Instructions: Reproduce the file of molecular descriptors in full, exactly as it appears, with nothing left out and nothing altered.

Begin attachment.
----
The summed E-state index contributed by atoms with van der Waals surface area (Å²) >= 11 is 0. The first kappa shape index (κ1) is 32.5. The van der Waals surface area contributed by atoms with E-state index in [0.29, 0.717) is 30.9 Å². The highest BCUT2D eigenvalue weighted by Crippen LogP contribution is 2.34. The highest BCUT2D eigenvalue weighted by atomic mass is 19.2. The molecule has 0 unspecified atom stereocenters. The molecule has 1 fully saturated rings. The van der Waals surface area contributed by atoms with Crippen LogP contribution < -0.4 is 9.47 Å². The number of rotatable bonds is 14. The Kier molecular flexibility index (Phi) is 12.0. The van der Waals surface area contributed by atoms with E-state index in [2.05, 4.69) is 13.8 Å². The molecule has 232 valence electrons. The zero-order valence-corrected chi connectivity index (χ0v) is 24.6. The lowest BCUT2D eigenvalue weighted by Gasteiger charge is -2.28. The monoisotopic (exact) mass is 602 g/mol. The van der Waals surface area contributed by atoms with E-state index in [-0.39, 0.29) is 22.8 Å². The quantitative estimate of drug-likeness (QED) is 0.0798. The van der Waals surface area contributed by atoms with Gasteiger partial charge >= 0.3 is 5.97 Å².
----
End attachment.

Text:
The summed E-state index contributed by atoms with van der Waals surface area (Å²) >= 11 is 0. The first kappa shape index (κ1) is 32.5. The van der Waals surface area contributed by atoms with E-state index in [0.29, 0.717) is 30.9 Å². The highest BCUT2D eigenvalue weighted by Crippen LogP contribution is 2.34. The highest BCUT2D eigenvalue weighted by atomic mass is 19.2. The molecule has 0 unspecified atom stereocenters. The molecule has 1 fully saturated rings. The van der Waals surface area contributed by atoms with Crippen LogP contribution < -0.4 is 9.47 Å². The number of rotatable bonds is 14. The Kier molecular flexibility index (Phi) is 12.0. The van der Waals surface area contributed by atoms with E-state index in [2.05, 4.69) is 13.8 Å². The molecule has 232 valence electrons. The zero-order valence-corrected chi connectivity index (χ0v) is 24.6. The lowest BCUT2D eigenvalue weighted by Gasteiger charge is -2.28. The monoisotopic (exact) mass is 602 g/mol. The van der Waals surface area contributed by atoms with E-state index in [-0.39, 0.29) is 22.8 Å². The quantitative estimate of drug-likeness (QED) is 0.0798. The van der Waals surface area contributed by atoms with Gasteiger partial charge >= 0.3 is 5.97 Å².